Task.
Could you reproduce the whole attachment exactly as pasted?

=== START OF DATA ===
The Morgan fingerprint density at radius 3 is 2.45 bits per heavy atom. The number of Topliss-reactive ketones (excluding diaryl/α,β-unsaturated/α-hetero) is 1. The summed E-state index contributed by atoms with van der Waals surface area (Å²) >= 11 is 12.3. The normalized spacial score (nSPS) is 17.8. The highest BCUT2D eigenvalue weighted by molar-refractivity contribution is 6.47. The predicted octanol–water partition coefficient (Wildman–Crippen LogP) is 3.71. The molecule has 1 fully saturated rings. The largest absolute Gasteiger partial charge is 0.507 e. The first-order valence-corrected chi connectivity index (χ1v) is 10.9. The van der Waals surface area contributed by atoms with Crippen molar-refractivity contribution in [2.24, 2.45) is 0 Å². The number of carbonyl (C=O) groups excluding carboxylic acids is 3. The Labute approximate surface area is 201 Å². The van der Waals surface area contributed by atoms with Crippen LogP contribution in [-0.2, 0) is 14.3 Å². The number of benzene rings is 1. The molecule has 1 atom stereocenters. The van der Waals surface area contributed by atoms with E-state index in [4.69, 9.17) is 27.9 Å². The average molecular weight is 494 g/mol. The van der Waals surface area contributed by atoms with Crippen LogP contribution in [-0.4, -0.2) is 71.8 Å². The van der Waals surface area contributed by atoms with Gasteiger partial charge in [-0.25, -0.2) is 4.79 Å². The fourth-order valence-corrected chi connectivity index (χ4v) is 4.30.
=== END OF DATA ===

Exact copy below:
The Morgan fingerprint density at radius 3 is 2.45 bits per heavy atom. The number of Topliss-reactive ketones (excluding diaryl/α,β-unsaturated/α-hetero) is 1. The summed E-state index contributed by atoms with van der Waals surface area (Å²) >= 11 is 12.3. The normalized spacial score (nSPS) is 17.8. The highest BCUT2D eigenvalue weighted by molar-refractivity contribution is 6.47. The predicted octanol–water partition coefficient (Wildman–Crippen LogP) is 3.71. The molecule has 1 fully saturated rings. The largest absolute Gasteiger partial charge is 0.507 e. The first-order valence-corrected chi connectivity index (χ1v) is 10.9. The van der Waals surface area contributed by atoms with Crippen molar-refractivity contribution in [2.24, 2.45) is 0 Å². The number of carbonyl (C=O) groups excluding carboxylic acids is 3. The Labute approximate surface area is 201 Å². The van der Waals surface area contributed by atoms with Crippen LogP contribution in [-0.2, 0) is 14.3 Å². The number of benzene rings is 1. The molecule has 1 atom stereocenters. The van der Waals surface area contributed by atoms with E-state index in [4.69, 9.17) is 27.9 Å². The average molecular weight is 494 g/mol. The van der Waals surface area contributed by atoms with Crippen LogP contribution in [-0.4, -0.2) is 71.8 Å². The van der Waals surface area contributed by atoms with Gasteiger partial charge in [-0.25, -0.2) is 4.79 Å². The fourth-order valence-corrected chi connectivity index (χ4v) is 4.30.